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I'm writing a GLSL vertex shader for an iMac with a AMD Radeon HD 6970M 2048 MB graphics card:

GL_VERSION: 2.1 ATI-7.12.9

In my shader I would like to have a large array of uniform mat4s:

uniform mat4 T[65]

but if I try to have 65 of these my shader (secretly) switches to Apple Software Renderer mode. If I instead use 64:

uniform mat4 T[64]

everything is fine.

Seems to be a problem with exceeding the maximum number of uniforms. But as I wrote above I'm getting 4096 for GL_MAX_VERTEX_UNIFORM_COMPONENTS so 4096/(4*4) = 256 not 64...

OpenGL.org wiki says

ATI/AMD note: The ATI max component values are wrong. They are the actual number of components divided by 4.

But reading this I would think that if I query GL_MAX_VERTEX_UNIFORM_COMPONENTS and get 4096 that I actually have 16,384. What seems to be the case is that GL_MAX_VERTEX_UNIFORM_COMPONENTS returns the actual number of components multiplied by 4. This would then give 1024/(4*4) = 64.

Can anyone confirm this?

Edit: My shader is simply:

#version 120

// 65 goes into software render mode
#define MAX_T 64
attribute vec4 indices;
uniform mat4 T[MAX_T];

void main()
  gl_Position =  T[int(indices[0])]*gl_Vertex;
share|improve this question
Could you please post your shader code, or at least the definition of all used uniforms. And you're right isofar, that you need to divide the 1024 by 4 not multiply. The wiki entry is worded badly. –  datenwolf Dec 21 '11 at 9:35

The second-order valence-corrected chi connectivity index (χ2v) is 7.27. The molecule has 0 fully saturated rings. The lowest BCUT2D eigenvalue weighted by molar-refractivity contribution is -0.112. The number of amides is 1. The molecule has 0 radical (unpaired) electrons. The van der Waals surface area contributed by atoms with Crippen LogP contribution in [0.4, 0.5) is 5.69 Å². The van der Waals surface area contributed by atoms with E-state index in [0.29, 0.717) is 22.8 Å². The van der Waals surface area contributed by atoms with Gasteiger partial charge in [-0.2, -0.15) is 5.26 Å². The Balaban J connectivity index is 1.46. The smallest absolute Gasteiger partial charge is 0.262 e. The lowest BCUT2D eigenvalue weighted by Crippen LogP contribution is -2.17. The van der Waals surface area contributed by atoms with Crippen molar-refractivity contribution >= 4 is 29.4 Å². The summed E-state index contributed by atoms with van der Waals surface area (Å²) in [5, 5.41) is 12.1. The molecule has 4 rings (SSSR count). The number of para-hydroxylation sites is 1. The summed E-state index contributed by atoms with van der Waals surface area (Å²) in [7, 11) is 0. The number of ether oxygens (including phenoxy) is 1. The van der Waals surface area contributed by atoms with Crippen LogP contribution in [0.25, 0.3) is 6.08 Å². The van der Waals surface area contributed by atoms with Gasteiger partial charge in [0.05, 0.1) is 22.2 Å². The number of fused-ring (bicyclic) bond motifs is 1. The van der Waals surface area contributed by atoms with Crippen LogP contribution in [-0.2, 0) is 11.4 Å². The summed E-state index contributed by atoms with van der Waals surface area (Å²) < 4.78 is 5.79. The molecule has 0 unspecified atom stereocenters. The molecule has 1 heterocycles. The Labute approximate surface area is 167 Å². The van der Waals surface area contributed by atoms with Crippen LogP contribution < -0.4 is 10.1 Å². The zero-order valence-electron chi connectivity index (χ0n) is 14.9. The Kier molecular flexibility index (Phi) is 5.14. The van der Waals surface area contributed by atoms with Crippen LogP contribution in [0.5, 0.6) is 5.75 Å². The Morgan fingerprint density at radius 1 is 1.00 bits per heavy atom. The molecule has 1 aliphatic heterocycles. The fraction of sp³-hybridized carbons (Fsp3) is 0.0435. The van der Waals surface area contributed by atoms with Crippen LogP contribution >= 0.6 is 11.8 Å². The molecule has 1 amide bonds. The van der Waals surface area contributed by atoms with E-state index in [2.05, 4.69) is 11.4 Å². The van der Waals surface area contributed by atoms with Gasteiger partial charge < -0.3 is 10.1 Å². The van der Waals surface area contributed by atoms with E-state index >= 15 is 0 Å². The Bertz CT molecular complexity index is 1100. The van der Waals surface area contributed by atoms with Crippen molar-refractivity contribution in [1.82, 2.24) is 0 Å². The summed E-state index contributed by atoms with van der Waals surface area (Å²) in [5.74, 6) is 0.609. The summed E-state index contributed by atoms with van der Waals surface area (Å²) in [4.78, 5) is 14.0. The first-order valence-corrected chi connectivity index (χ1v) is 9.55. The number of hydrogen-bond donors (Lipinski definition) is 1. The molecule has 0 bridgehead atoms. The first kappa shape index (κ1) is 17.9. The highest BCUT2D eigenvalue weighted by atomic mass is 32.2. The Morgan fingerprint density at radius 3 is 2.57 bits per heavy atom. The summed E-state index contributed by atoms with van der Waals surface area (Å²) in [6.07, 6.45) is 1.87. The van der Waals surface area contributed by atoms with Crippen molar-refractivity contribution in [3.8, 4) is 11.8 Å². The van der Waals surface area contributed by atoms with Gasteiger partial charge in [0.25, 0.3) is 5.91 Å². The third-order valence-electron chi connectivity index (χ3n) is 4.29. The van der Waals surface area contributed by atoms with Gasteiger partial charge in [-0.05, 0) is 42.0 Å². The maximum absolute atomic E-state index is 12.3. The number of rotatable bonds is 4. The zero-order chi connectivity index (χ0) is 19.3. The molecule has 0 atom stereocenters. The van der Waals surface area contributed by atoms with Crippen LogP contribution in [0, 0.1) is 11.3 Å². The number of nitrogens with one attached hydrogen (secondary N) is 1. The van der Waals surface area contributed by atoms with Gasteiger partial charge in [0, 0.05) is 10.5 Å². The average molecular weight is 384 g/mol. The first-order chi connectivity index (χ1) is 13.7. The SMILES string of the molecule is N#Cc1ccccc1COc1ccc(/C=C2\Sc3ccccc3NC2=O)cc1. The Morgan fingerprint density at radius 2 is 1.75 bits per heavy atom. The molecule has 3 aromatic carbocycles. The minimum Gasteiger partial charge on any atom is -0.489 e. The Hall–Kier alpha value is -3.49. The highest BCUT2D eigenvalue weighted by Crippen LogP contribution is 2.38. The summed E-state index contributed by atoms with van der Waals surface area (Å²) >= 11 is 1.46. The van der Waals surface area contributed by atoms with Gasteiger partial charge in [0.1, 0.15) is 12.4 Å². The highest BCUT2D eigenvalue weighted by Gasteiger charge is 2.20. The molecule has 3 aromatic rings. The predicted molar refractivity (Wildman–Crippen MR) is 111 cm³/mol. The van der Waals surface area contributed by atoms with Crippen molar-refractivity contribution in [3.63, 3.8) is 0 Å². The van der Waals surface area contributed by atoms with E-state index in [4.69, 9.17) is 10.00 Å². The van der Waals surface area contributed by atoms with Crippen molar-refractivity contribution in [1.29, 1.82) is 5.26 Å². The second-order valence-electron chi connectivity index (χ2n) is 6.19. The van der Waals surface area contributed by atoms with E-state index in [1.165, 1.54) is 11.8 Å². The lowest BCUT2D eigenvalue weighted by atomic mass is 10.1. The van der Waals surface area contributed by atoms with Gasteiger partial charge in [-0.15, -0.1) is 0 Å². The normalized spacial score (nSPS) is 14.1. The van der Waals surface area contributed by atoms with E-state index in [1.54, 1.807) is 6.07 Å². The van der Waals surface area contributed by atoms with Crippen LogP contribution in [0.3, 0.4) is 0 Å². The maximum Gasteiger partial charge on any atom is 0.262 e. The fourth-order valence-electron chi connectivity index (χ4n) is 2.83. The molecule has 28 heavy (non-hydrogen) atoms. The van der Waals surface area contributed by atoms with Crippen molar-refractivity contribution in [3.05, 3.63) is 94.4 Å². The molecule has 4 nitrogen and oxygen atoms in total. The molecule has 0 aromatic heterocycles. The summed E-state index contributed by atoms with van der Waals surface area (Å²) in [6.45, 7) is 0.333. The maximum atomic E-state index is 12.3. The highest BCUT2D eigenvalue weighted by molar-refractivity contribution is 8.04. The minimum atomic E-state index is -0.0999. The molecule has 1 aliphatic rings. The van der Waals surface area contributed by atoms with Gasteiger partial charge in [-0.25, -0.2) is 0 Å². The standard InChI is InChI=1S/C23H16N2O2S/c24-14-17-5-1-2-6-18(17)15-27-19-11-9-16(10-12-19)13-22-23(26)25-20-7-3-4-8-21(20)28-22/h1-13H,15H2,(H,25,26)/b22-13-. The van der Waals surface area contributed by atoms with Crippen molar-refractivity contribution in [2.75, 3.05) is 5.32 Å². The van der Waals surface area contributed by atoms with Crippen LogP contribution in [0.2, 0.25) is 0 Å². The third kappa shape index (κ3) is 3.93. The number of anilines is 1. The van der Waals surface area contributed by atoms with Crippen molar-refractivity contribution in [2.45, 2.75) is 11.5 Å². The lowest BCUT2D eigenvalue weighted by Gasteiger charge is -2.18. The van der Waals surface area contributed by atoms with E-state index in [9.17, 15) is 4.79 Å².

I posted the shader code above (I also noticed that before I had a one off in my counting, so I edited the numbers in the original question 63->64 and 64->65 accordingly). –  mangledorf Dec 21 '11 at 13:06
@datenwolf You should post this as an answer, as this seems to be his problem quite obviously. I guess he just uses some other small uniforms that "block" the last 64th matrix slot (builtin uniforms also count, I think). –  Christian Rau Dec 21 '11 at 13:08
I'm curious: what happens if you made two mat4 arrays, of length 33? –  Nicol Bolas Dec 21 '11 at 17:53
@Nicol 33 doesn't work because you end up with 66. On the other hand 32 does work. –  mangledorf Dec 21 '11 at 19:20

1 Answer 1

up vote 6 down vote accepted

You're right isofar, that you need to divide the 4096 by 4 not multiply. The wiki entry is was worded badly.

share|improve this answer
It is not worded badly; look again. And don't look at the edit history on that page either; I'm sure that the person who wrote it certainly did not correct it after seeing this Q/A. Nope, that certainly did not happen a few minutes ago. ;) –  Nicol Bolas Dec 21 '11 at 17:55

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